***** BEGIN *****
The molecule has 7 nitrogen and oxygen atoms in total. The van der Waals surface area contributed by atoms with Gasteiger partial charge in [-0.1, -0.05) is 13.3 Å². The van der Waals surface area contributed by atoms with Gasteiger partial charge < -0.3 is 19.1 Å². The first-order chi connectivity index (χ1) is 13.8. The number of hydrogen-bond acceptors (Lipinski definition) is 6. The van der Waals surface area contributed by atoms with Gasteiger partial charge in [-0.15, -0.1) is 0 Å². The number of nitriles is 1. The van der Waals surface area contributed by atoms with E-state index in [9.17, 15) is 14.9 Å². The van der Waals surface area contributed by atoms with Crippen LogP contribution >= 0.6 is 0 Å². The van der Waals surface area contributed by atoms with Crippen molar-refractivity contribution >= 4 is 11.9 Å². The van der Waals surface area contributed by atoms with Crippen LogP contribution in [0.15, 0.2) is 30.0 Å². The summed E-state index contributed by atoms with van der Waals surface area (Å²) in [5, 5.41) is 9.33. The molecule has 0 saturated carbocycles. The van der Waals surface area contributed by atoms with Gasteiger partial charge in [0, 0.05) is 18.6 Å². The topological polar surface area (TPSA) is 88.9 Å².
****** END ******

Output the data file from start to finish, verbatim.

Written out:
The molecule has 7 nitrogen and oxygen atoms in total. The van der Waals surface area contributed by atoms with Gasteiger partial charge in [-0.1, -0.05) is 13.3 Å². The van der Waals surface area contributed by atoms with Gasteiger partial charge < -0.3 is 19.1 Å². The first-order chi connectivity index (χ1) is 13.8. The number of hydrogen-bond acceptors (Lipinski definition) is 6. The van der Waals surface area contributed by atoms with Gasteiger partial charge in [-0.15, -0.1) is 0 Å². The number of nitriles is 1. The van der Waals surface area contributed by atoms with E-state index in [9.17, 15) is 14.9 Å². The van der Waals surface area contributed by atoms with Crippen LogP contribution >= 0.6 is 0 Å². The van der Waals surface area contributed by atoms with Crippen molar-refractivity contribution >= 4 is 11.9 Å². The van der Waals surface area contributed by atoms with Crippen LogP contribution in [0.15, 0.2) is 30.0 Å². The summed E-state index contributed by atoms with van der Waals surface area (Å²) in [5, 5.41) is 9.33. The molecule has 0 saturated carbocycles. The van der Waals surface area contributed by atoms with Gasteiger partial charge in [0, 0.05) is 18.6 Å². The topological polar surface area (TPSA) is 88.9 Å².